Transform support functions for the digital age. Capitalising on the potential for faster, leaner reporting means letting go of the old ways and welcoming the new

By Olaf Rehse

Monday September 23, 2019

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The digital future of support functions will be exciting. As traditional, time-intensive tasks get handled through smart digital tools, people can focus on asking the right questions, running and interpreting analyses, drawing conclusions, managing trade-offs, and generating insights that help business units create new value. Capitalising on this potential, however, requires putting the right organisational structure in place. 

At most organisations in Australia and New Zealand, as everywhere across the globe, support functions still look largely the same today as they always did two or three decades ago. They feature a traditional, pyramid-shaped organisational structure in which functions like HR, legal, and finance are set up to mirror the business units. This is an outdated approach, and one that will become even less tenable over time.

The evolution of the ‘rocket’ org structure

Digital technology is changing just about every aspect of how companies operate — including support functions — yet companies will not be able to capitalise on digital unless they put the right operating model in place. Otherwise, they’re trying to bolt a turbocharged engine onto a wooden cart. This is particularly relevant for Australian corporates, which are going through a phase of substantial transformation (in the mining, banking and telco industry, for example) right now. In these transformations, support functions cannot and should not be left out, as they can harvest the full potential of cost savings, make organisations more agile, and support better decisionmaking.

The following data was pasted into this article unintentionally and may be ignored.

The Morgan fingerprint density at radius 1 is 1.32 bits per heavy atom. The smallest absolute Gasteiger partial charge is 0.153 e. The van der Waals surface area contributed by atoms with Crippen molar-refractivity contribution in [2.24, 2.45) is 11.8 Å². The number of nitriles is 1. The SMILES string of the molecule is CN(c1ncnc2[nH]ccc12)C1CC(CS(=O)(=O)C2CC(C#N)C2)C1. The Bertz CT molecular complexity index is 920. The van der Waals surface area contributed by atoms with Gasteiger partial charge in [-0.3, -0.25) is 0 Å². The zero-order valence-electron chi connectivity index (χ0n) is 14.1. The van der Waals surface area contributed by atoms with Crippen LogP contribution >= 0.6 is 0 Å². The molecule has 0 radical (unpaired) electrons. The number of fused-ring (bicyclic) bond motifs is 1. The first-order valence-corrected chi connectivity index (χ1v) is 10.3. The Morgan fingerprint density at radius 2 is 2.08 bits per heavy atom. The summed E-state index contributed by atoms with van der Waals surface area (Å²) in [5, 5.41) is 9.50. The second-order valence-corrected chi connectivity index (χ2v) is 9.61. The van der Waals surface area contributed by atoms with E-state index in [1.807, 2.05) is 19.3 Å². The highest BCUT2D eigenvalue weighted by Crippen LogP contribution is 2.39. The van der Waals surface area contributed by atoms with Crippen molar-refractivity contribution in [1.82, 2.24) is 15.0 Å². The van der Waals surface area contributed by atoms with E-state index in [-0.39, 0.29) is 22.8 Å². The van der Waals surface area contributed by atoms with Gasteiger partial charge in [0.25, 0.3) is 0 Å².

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Support functions can only capitalise on digital if they are reorganised to better reflect the way that technology changes how work gets done. Specifically, the support function of the future will be rocket-shaped rather than pyramid-shaped (see figure 1.)

The rocket structure will have a stronger digital corporate centre at the top, which controls data, sets governance policies, and provides insights to help steer the business. The new structure will have fewer middle layers — or potentially none — because there is no longer a need for multiple levels of reporting and management. At the bottom, automated tools embedded within business units will take over many transactional tasks, executing them faster and more accurately, and at lower costs (customised for the needs of local markets).

This structure doesn’t match the overall organisation in terms of business units and geographic markets — and it doesn’t need to.

Figure 1

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New technologies require a new operating model

New technologies allow support functions to work in new ways and streamline their overall operating model. Specific enabling technologies include the following.